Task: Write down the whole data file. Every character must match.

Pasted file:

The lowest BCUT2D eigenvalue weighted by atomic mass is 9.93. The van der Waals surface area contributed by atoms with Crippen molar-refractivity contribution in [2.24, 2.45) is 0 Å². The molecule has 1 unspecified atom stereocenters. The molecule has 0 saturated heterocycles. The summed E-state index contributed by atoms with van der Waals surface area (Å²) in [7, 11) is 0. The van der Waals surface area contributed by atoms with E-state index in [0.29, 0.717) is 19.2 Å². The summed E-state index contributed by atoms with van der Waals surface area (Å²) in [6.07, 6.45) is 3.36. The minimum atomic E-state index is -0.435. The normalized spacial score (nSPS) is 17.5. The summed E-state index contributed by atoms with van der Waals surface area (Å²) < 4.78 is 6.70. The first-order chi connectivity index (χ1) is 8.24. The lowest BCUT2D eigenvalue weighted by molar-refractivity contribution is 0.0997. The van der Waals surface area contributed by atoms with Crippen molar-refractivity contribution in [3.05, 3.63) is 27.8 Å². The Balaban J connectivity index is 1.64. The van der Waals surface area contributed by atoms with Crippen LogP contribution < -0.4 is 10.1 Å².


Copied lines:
The lowest BCUT2D eigenvalue weighted by atomic mass is 9.93. The van der Waals surface area contributed by atoms with Crippen molar-refractivity contribution in [2.24, 2.45) is 0 Å². The molecule has 1 unspecified atom stereocenters. The molecule has 0 saturated heterocycles. The summed E-state index contributed by atoms with van der Waals surface area (Å²) in [7, 11) is 0. The van der Waals surface area contributed by atoms with E-state index in [0.29, 0.717) is 19.2 Å². The summed E-state index contributed by atoms with van der Waals surface area (Å²) in [6.07, 6.45) is 3.36. The minimum atomic E-state index is -0.435. The normalized spacial score (nSPS) is 17.5. The summed E-state index contributed by atoms with van der Waals surface area (Å²) < 4.78 is 6.70. The first-order chi connectivity index (χ1) is 8.24. The lowest BCUT2D eigenvalue weighted by molar-refractivity contribution is 0.0997. The van der Waals surface area contributed by atoms with Crippen molar-refractivity contribution in [3.05, 3.63) is 27.8 Å². The Balaban J connectivity index is 1.64. The van der Waals surface area contributed by atoms with Crippen LogP contribution < -0.4 is 10.1 Å².